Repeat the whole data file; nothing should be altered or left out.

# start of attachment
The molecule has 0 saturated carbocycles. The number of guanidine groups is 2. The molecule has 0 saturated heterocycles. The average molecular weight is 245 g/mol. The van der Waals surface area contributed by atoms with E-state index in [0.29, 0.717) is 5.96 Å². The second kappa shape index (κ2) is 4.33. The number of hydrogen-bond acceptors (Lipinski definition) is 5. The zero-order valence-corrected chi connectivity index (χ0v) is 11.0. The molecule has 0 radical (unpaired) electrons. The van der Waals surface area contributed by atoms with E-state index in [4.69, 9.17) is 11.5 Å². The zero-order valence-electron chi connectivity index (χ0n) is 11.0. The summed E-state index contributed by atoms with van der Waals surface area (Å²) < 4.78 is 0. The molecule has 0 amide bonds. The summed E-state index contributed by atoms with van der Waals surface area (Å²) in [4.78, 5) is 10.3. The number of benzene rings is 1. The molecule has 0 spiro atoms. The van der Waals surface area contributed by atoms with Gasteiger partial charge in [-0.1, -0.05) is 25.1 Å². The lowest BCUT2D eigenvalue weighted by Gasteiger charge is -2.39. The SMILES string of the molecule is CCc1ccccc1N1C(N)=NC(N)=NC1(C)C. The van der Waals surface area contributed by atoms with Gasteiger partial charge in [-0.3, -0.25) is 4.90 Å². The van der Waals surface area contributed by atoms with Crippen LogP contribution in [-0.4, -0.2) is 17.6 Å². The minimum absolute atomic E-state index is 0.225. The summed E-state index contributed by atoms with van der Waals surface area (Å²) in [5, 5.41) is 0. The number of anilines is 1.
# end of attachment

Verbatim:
The molecule has 0 saturated carbocycles. The number of guanidine groups is 2. The molecule has 0 saturated heterocycles. The average molecular weight is 245 g/mol. The van der Waals surface area contributed by atoms with E-state index in [0.29, 0.717) is 5.96 Å². The second kappa shape index (κ2) is 4.33. The number of hydrogen-bond acceptors (Lipinski definition) is 5. The zero-order valence-corrected chi connectivity index (χ0v) is 11.0. The molecule has 0 radical (unpaired) electrons. The van der Waals surface area contributed by atoms with E-state index in [4.69, 9.17) is 11.5 Å². The zero-order valence-electron chi connectivity index (χ0n) is 11.0. The summed E-state index contributed by atoms with van der Waals surface area (Å²) < 4.78 is 0. The molecule has 0 amide bonds. The summed E-state index contributed by atoms with van der Waals surface area (Å²) in [4.78, 5) is 10.3. The number of benzene rings is 1. The molecule has 0 spiro atoms. The van der Waals surface area contributed by atoms with Gasteiger partial charge in [-0.1, -0.05) is 25.1 Å². The lowest BCUT2D eigenvalue weighted by Gasteiger charge is -2.39. The SMILES string of the molecule is CCc1ccccc1N1C(N)=NC(N)=NC1(C)C. The van der Waals surface area contributed by atoms with Gasteiger partial charge in [-0.3, -0.25) is 4.90 Å². The van der Waals surface area contributed by atoms with Crippen LogP contribution in [-0.4, -0.2) is 17.6 Å². The minimum absolute atomic E-state index is 0.225. The summed E-state index contributed by atoms with van der Waals surface area (Å²) in [5, 5.41) is 0. The number of anilines is 1.